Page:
Latest image of Ceres shows off two bright spots; scientists still puzzled

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NASA’s Dawn is fast approaching Ceres and the dwarf-planet continues to puzzle scientists as the latest image has revealed two and not one bright spot on the celestial body.

This is for the first time that the second bright area has been spotted and with scientists speculating a volcano-like origin, they are yet to come to a conclusion about the bight spots and their geographical interpretation.

“Ceres’ bright spot can now be seen to have a companion of lesser brightness, but apparently in the same basin”, said Chris Russell, principal investigator for the Dawn mission, based at the University of California, Los Angeles. “This may be pointing to a volcano-like origin of the spots, but we will have to wait for better resolution before we can make such geologic interpretations.”

The latest image was taken by Dawn from a distance of nearly 29,000 miles (46,000 kilometers) from Ceres.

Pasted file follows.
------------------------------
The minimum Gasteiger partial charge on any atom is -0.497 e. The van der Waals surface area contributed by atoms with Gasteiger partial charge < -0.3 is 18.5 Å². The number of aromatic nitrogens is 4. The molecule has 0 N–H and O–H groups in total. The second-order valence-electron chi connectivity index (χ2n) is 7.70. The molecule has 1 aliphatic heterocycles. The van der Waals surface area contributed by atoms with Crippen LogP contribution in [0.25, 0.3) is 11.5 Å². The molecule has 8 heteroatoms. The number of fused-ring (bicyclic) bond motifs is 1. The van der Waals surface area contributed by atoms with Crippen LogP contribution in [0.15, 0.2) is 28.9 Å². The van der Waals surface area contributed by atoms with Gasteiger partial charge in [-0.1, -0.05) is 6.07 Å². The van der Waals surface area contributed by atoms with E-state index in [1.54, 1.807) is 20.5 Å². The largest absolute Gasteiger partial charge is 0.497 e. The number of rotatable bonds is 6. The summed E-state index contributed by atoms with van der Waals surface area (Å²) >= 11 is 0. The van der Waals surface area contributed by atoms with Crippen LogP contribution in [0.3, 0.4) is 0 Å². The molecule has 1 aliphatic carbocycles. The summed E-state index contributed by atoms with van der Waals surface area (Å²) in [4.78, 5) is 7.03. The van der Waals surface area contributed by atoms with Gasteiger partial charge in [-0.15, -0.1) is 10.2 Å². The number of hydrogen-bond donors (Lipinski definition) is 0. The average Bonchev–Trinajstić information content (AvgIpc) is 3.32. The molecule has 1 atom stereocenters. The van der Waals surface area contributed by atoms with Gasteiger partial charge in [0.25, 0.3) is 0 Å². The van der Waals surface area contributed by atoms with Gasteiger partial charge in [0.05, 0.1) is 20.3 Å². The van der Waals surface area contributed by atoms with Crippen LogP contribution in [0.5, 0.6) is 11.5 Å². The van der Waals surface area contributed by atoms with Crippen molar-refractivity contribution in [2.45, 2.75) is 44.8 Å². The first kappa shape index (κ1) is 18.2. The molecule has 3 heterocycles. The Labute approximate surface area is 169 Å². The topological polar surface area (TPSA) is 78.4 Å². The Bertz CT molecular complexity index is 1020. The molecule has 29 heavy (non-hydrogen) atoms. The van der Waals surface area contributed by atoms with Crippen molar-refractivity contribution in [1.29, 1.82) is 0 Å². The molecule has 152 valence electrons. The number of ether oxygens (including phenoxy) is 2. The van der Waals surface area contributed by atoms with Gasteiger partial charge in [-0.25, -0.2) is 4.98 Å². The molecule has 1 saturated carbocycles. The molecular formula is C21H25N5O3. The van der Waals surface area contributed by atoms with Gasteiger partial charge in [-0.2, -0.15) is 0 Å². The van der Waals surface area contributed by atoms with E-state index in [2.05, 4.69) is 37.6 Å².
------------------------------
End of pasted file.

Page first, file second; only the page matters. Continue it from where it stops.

Scientists are hoping to find an answer to the bright spot puzzle with better images from Dawn as the spacecraft approaches the dwarf-planet and prepares for a 16-month study.

“The brightest spot continues to be too small to resolve with our camera, but despite its size it is brighter than anything else on Ceres. This is truly unexpected and still a mystery to us,” said Andreas Nathues, lead investigator for the framing camera team at the Max Planck Institute for Solar System Research, Gottingen, Germany.

Dawn packs three major instruments using which it will be providing detailed information on Ceres. The Framing Camera will be capturing detailed optical images of Ceres. These images will be used not only for scientific purpose but will aid in navigation of the craft as well. Using its Gamma Ray and Neutron Detector, Dawn will measure elemental composition of Ceres and using its Visible and Infrared Mapping Spectrometer will be used to carry out surface mineralogy of Ceres.